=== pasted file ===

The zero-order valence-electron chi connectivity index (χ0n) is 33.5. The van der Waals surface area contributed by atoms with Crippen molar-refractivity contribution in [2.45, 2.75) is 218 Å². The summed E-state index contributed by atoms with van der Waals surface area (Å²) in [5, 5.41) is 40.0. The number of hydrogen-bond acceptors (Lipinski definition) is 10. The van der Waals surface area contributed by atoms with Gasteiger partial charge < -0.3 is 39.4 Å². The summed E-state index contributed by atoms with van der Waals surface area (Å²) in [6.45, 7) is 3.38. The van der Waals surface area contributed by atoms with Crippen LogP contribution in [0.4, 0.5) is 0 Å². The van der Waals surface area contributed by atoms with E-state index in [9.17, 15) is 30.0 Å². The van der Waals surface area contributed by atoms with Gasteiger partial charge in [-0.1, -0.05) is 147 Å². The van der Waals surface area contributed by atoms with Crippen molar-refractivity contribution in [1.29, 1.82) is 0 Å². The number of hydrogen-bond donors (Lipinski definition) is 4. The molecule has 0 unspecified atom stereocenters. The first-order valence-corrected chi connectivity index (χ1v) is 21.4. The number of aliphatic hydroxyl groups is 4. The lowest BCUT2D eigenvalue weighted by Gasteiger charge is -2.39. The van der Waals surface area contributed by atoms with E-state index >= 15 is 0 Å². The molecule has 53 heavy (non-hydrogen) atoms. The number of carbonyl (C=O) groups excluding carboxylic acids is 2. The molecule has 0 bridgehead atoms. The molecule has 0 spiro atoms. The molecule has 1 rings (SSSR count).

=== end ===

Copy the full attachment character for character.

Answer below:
The zero-order valence-electron chi connectivity index (χ0n) is 33.5. The van der Waals surface area contributed by atoms with Crippen molar-refractivity contribution in [2.45, 2.75) is 218 Å². The summed E-state index contributed by atoms with van der Waals surface area (Å²) in [5, 5.41) is 40.0. The number of hydrogen-bond acceptors (Lipinski definition) is 10. The van der Waals surface area contributed by atoms with Gasteiger partial charge < -0.3 is 39.4 Å². The summed E-state index contributed by atoms with van der Waals surface area (Å²) in [6.45, 7) is 3.38. The van der Waals surface area contributed by atoms with Crippen LogP contribution in [0.4, 0.5) is 0 Å². The van der Waals surface area contributed by atoms with E-state index in [9.17, 15) is 30.0 Å². The van der Waals surface area contributed by atoms with Gasteiger partial charge in [-0.1, -0.05) is 147 Å². The van der Waals surface area contributed by atoms with Crippen molar-refractivity contribution in [1.29, 1.82) is 0 Å². The number of hydrogen-bond donors (Lipinski definition) is 4. The molecule has 0 unspecified atom stereocenters. The first-order valence-corrected chi connectivity index (χ1v) is 21.4. The number of aliphatic hydroxyl groups is 4. The lowest BCUT2D eigenvalue weighted by Gasteiger charge is -2.39. The van der Waals surface area contributed by atoms with E-state index >= 15 is 0 Å². The molecule has 53 heavy (non-hydrogen) atoms. The number of carbonyl (C=O) groups excluding carboxylic acids is 2. The molecule has 0 bridgehead atoms. The molecule has 0 spiro atoms. The molecule has 1 rings (SSSR count).